A Guyanese born, Philadelphia man accused of being high while operating a construction crane on a downtown city building that eventually collapsed and killed six people turned himself in today, Philadelphia police said.
Sean Benschop, 42, of 4900 Block of North Seventh Street, turned himself into detectives, police said.
Benschop faces six counts of involuntary manslaughter, 13 counts of recklessly endangering another person and a single count of risking a catastrophe.
Authorities said Benschop was using an excavator Wednesday when what was left of the four-story building gave way and fell on top of a neighboring Salvation Army thrift store.
Benschop, who also goes by the name Kary Roberts, has been arrested at least 11 times since 1994 on charges ranging from drugs to theft to weapons possession, according to court records. He was twice sentenced to prison in the 1990s after being convicted on drug trafficking charges. Benschop’s last arrest, for aggravated assault, came in January 2012, but the case was dismissed for lack of evidence.
Among those killed was a woman who was working her first day at the store. Thirteen people were hurt.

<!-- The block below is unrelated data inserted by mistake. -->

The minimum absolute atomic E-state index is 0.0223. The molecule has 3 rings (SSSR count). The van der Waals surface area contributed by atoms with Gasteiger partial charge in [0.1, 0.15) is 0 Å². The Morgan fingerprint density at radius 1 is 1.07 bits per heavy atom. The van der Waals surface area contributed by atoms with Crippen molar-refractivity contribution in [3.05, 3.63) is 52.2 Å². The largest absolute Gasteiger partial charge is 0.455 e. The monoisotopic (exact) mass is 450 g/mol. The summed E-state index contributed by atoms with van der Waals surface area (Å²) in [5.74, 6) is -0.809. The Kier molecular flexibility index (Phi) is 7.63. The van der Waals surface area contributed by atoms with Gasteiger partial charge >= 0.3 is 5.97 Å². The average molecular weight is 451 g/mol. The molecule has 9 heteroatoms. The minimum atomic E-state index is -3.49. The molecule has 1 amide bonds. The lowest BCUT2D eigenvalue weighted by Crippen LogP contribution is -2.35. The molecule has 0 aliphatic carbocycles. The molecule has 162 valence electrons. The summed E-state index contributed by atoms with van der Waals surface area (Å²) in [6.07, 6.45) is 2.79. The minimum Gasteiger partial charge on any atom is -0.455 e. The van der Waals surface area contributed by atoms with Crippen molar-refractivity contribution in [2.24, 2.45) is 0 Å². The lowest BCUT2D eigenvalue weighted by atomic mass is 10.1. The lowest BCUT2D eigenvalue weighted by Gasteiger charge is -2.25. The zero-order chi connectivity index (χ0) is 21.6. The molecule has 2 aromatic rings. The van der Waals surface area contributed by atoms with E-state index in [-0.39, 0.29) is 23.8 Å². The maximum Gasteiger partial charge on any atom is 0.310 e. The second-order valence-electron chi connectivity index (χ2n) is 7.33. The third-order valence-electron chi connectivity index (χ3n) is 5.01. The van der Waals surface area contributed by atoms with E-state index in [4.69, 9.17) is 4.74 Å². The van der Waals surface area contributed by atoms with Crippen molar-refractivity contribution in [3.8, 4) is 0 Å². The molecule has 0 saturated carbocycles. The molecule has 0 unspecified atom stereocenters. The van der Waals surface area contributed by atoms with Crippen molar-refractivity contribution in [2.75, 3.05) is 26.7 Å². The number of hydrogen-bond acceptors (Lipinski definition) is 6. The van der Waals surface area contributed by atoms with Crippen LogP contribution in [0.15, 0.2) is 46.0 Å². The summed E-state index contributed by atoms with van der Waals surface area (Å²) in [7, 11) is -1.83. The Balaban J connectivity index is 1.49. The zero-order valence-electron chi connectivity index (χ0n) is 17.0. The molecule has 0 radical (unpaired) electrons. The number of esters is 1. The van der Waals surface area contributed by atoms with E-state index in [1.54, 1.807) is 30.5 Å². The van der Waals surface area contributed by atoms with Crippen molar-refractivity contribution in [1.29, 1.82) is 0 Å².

Video shot of the scene shortly before the fatal collapse show bricks falling onto a sidewalk, which remained open to pedestrians, as a worker used heavy equipment to take out a front wall.
Some accusations of responsibility were lobbed at demolition contractor Griffin Campbell.
Campbell violated several federal safety regulations, while building owner Richard Basciano should have picked a more qualified and competent contractor to do the work, said Robert Mongeluzzi, another of White’s attorneys.
“This is the most egregious construction accident I think I’ve ever been involved in,” said Mongeluzzi, who has represented hundreds of plaintiffs in construction accidents and is considered a top lawyer in the field.
The collapse has brought swift and mounting fallout in a city where demolition contractors are lightly regulated. Officials have begun inspecting hundreds of demolition sites citywide, and a city councilman charged that dangerous, under-the-radar tear-downs are taking place throughout Philadelphia.
The city is also preparing to implement sweeping changes in its regulations of building demolition, Mayor Michael Nutter said Friday, adding that every active demolition site is being inspected for safety.
“We will not accept the status quo in the face of this tragedy,” Nutter said.